Throughout the day we had been recording information about a twenty-three block area in Central City, sometimes called Uptown. It is bounded by Broad Street on the north, Martin Luther King Boulevard on the on the east, Galvez Street on the south, and Toledano Street on the west. As many as fifteen churches gathered in this neighborhood before Hurricane Katrina. Now the people are gone, the pastors have relocated for a while, and the buildings left standing are unusable. Slowly some people are finding their way back to fix their houses. Even more slowly the promised funds from The Road Home are trickling through the system to a few. Others, not believing the money will ever make it to them, are finding ways to get the houses rebuilt and rehabilitated. And everyone else is wondering when or if they might sell their property and leave it all behind.

Some of the pastors in New Orleans have come together to build a vision for the future of their churches and for the city of New Orleans. They are letting their lives and ministries be intermingled so that they can be strengthened in their skills, their resolve and their hope. They have targeted certain zones in New Orleans, from the Central City to the Ninth Ward and beyond. The zones are selected because of the severity of their need in the post-Katrina devastation.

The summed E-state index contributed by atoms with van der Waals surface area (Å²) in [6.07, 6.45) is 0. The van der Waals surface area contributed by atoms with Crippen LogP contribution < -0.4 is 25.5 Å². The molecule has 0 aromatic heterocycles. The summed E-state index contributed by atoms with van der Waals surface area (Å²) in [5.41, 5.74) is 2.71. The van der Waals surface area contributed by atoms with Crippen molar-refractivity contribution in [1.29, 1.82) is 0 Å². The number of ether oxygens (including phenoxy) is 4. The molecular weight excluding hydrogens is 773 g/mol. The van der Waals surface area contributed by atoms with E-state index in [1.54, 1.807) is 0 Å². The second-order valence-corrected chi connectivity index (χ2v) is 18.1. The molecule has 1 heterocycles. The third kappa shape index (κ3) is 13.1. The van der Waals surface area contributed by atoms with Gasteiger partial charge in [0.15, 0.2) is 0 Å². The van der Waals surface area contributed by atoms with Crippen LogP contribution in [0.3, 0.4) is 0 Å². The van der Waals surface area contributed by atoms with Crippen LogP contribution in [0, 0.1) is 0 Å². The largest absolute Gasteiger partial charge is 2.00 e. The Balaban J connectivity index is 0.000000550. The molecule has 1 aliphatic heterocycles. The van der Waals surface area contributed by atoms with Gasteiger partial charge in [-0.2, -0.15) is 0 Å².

These zones used to have low-cost housing, both rental and owner-occupied. They were working-class neighborhoods, made up of families that include a growing segment of the new U. S. economy, the working poor whose toil builds corporate profits while they can't make enough money to afford what they need to get by. These are the neighborhoods that some local and outside developers would love to buy up for almost nothing so that they can make a landfall profit by creating the next trendy location for the up-and-coming professionals. There are leaders and lenders who are hoping the scattered residents of these neighborhoods never come back.

Four Shaw University Divinity School students walked in pairs around these twenty-three blocks. They looked at the door frames of battered houses to find a street address. At some locations, an address had been spray-painted on the asphalt in front of the house by one of the utility companies doing its work. The many vacant lots don't have an address posted anywhere, so the students have to count the spaces and fill in the blanks of addresses between one house and another. Here and there a house is being renovated, and occasionally they find one whose residents have moved back in. Along the way they meet construction crews putting up sheathing, homeowners packing remnants of sheet rock into trash bags, mechanics working on cars in a reopened auto repair shop, and contractors checking out properties.